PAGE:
Senator John McKeon Introduces Gambling Bill Package

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Senator John McKeon Introduces Gambling Bill Package
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Senator John McKeon Introduces Gambling Bill Package

TRENTON – Senator John McKeon introduced a package of bills intended to strengthen protections in the gaming industry for children and chronic gamblers and to increase tax revenue from the growing use of online gaming in New Jersey.

The first bill, S-3062, would prohibit casinos from using non-wagering casino games to encourage future gambling. With the recent boom in online gambling, it has become increasingly common for casinos to conduct games on mobile applications that provide non-monetary rewards but simulate the act of betting.

“Apps run by casinos that replicate the experience of playing real casino games take advantage of children to get them hooked at a young age so they can make monetary bets in the future,” said Senator McKeon (D- Essex/Passaic). “The National Council on Problem Gambling reports that children and teens are at a higher risk for gambling addiction than adults, and those who start gambling at a young age are more likely to develop a problem. We must protect our kids from these predatory practices and hold casinos accountable to prevent the next generation from falling victim to the devastating consequences of compulsive gambling.”

The second bill in the package, S-3063, works to protect people struggling with gambling addiction by permitting a civil liability against casinos and simulcast facilities for reckless indifference or intentional misconduct for failing to withhold gaming privileges from participants in the New Jersey Casino Self-Exclusion Program.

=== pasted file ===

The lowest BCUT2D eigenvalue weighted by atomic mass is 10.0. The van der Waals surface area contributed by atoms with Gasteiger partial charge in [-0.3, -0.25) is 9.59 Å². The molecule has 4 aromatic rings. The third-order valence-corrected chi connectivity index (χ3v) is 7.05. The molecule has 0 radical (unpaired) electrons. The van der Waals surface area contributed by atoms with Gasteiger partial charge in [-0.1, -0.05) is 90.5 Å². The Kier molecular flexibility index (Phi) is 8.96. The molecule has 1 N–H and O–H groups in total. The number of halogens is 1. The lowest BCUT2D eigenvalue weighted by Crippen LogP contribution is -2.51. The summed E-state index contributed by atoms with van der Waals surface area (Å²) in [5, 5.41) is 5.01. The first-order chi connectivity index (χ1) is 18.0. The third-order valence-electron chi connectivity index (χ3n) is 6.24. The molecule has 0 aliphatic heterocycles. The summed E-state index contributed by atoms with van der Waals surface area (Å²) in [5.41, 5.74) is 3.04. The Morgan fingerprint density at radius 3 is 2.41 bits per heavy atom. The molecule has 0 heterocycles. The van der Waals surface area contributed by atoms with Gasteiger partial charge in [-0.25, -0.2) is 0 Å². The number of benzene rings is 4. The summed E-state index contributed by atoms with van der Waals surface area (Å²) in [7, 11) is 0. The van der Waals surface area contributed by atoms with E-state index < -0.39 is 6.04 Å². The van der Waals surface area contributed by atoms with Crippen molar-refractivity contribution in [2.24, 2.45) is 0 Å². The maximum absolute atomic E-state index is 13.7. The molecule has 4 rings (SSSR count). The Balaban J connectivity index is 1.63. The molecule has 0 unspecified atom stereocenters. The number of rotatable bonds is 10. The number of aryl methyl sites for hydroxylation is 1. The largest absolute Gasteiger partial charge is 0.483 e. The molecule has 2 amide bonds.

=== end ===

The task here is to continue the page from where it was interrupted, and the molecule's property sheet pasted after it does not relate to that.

The New Jersey Casino Gambling Self-Exclusion Program allows individuals to voluntarily exclude themselves from gambling in all Atlantic City casinos and internet gaming activities.

“Under current law, casinos are free from repercussions even if they knowingly enable a person’s gambling addiction,” said Senator McKeon. “This measure will help individuals who have actively sought assistance in their recovery from gambling disorder and hold our casinos to a higher ethical standard.”

The third bill, S-3064, would increase the Internet casino gaming tax and the Internet sports wagering tax from 15 and 13 percent respectively to 30 percent.

In 2023, New Jersey casinos generated nearly $2 billion in online gambling revenue alone, representing a 15 percent increase from the previous year.

“Revenue from online gaming is exploding, and New Jersey is currently taxing this money at a much lower rate than nearby states,” said Senator McKeon. “Raising the tax on online gambling revenue will put us on par with our neighbors. Part of these additional funds will also be dedicated to prevention, education, and treatment programs for compulsive gamblers so that we can help more people in need of these important services.”

In nearby New York and Pennsylvania, online sports betting sites are taxed at 51 percent and 36 percent, respectively. Pennsylvania taxes Internet gaming that simulates electronic gaming devices at 54 percent. New York taxes Internet casino gaming differently based on a casino’s location, ranging anywhere from 30 percent to 37 percent.